If you'd like to use your Apple Mac with OS X for some numerical computation, this site
could be useful to you. Most of these packages have been compiled/tested on several version of
OS X and XCode Tools. Feel free to contact me with questions or problems!
Compiled using source code from the GNU servers. This contains current versions (5.1 is the stable
release) of gfortran (free, open source, GNU Fortran 95 compiler), gcc (GNU C) and g++ (GNU C++)
compilers that can perform auto-vectorization (i.e. modify code to take advantage of AltiVec/SSE,
automatically) and other sophisticated optimizations like OpenMP. For more information, see
this webpage. Download my binaries, and cd
to the download folder. Then gunzip gcc-5.1-bin.tar.gz (if your browser didn't do so already)
and then sudo tar -xvf gcc-5.1-bin.tar -C /. It installs everything in /usr/local. You
can invoke the Fortran 95 compiler by simply typing gfortran. You will also need to have Apple's
XCode Tools installed from the Mac App Store. With XCode 4 or better you will need to download the
command-line tools as an additional step. You will find the option to download the command-line tools
in XCode's Preferences. On 10.9 Mavericks or higher, you can get the command-line tools by simply
typing xcode-select --install.
This is the FINAL release of g77 (version 3.4 compiler). Future versions of GCC will
have gfortran (see above). Download my binaries, and cd to the download
folder. Then gunzip g77-bin.tar.gz (if your browser didn't
do so already) and sudo tar -xvf g77-bin.tar -C /. It installs
everything in /usr/local. You will need to have Apple's
Developer Tools installed. They are included on the retail DVD
version of OS X and also available as a free download from Apple's Developer Site.
Please install the most current version of Developer Tools. Thanks to James
Wookey for the Intel Mac version of g77.
This is the oldest Fortran compiler available for OS X. Its been
around since OS X was in a public beta state. Download this shell
script: buildf2c, type chmod +x
buildf2c and then sudo ./buildf2c. The script will grab
f2c source from Netlib repositories and install a f2c based
compiler in /usr/local/. You are
done! The compiler can be envoked by the commands fc or
Octave is an open source, Matlab-like numerical analysis software package that is very
popular among scientists and engineers. The good folks over at Octave-Forge provide an
OS X style Octave application, with drag and drop installation! I recommend their binaries (links below).
The Einstein Toolkit is an open-source software framework specifically targeted to
the research area of numerical relativity and astrophysics. The broad aim of the toolkit is
to provide the core computational tools that enable scientific research in this area,
and take advantage of emerging petascale computers and advanced cyberinfrastructure.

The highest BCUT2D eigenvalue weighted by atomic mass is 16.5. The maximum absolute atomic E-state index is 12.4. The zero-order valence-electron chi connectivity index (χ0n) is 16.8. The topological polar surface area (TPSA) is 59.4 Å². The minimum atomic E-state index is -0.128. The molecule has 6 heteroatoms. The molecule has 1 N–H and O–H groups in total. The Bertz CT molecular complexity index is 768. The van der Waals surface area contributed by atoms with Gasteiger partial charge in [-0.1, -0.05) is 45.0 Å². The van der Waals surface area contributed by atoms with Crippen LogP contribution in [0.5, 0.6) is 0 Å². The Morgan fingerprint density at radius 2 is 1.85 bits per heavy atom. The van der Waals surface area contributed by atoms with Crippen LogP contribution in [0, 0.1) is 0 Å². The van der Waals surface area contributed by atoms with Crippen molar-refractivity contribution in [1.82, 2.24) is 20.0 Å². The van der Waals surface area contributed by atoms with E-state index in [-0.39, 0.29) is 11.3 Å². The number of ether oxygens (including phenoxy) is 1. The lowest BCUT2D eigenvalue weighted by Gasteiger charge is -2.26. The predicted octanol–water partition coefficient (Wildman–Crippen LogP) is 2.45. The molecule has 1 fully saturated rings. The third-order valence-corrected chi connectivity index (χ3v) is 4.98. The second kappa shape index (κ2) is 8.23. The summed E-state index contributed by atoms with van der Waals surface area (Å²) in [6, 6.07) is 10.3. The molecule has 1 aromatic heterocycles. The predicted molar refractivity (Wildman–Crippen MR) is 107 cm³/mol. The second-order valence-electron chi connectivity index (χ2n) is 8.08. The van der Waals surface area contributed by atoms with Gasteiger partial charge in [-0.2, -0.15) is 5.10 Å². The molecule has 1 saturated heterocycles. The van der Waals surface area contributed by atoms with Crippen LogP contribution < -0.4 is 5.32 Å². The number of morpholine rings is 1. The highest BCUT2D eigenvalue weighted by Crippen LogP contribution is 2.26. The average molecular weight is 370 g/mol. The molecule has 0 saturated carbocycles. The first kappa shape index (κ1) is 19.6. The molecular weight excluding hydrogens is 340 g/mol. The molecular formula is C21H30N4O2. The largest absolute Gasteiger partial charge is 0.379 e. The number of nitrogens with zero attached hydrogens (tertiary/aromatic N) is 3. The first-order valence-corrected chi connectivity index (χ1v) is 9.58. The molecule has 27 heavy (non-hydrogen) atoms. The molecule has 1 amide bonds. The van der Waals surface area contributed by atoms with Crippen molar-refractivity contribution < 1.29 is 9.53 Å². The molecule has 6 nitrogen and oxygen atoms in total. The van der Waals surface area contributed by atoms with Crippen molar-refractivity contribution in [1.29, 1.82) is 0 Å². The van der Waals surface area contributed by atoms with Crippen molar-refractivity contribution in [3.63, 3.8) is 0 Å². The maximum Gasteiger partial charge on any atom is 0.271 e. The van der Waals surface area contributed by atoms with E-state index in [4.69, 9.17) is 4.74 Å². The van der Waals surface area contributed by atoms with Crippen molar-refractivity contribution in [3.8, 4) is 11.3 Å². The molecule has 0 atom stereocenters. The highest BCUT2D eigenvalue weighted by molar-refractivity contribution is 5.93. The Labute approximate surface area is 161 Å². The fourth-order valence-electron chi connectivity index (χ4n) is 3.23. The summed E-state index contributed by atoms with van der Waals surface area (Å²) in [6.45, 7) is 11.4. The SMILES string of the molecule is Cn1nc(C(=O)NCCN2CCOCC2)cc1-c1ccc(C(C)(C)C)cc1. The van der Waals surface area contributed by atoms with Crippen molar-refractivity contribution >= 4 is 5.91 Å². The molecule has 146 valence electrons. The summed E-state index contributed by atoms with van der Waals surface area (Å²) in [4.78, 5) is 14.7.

The Einstein Toolkit compiles and runs great on Mac OS X. A critical component of this toolkit
is the Cactus Computing Toolkit (see below).
Cactus is an open source problem solving environment designed for
scientists and engineers. Its modular structure ("thorns") easily
enables parallel computation across different architectures and
collaborative code development between different groups. It is
mainly used for solving complicated PDE's. It highly portable, and
has some really remarkable features like observing and even
"controlling" or "steering" a running simulation using an ordinary
web browser! Here is a link to a perpetual demo running at LSU Cactus Demo. Check it out!
Cactus compiles and runs great on Mac OS X.
This is a great tool that takes as input details about the form of
an equation (usually a partial differential equation), and some
parameters .. and then spits out a C or FORTRAN Code that solves
the equation numerically using established iterative numerical
techniques. RNPL can also be used for producing skeleton programs
and for converting existing programs. Download the source, compile
and install. This source has been modified to compile with OS X. Or
get my binary distribution. You probably want to install this in
/usr/local, to do so gunzip rnpl-bin.tar.gz (if your browser
didn't do so already) and then sudo tar -xvf rnpl-bin.tar -C / and you
are done! You will need to use the F77 flag: -fno-second-underscore,
for RNPL generated F77 codes to compile properly.
GRAVSIM is a package that contains an ever evolving and hopefully growing
set of gravitational N body solvers. These solvers attempt to track the
motion of a set of bodies moving under the influence of gravity. They are
used in many areas of astrophysical study including planetary motion,
star cluster formation and stability and galactic formation, stability
and interactions (i.e. colliding galaxies). This package is highly
AltiVec and DP optimized!
This is a very easy to use, open-source, X11 based, plotting tool. I used it during my
graduate school days and still love it. Its excellent especially for students and free! Note: I did
not create this binary, but I have tested it on both Intel and PPC Macs. It works very well.
Move the Grace application to the system /Applications folder for it to function correctly.
By the way, if you are looking for a nice, easy to use, 2D and 3D,
plotting package for OS X, try pro Fit.
It works great. They have a free trial version, that is not time-limited and is full-featured. It just has
some restrictions on the volume of data you can make it handle. Even the full version is very inexpensive.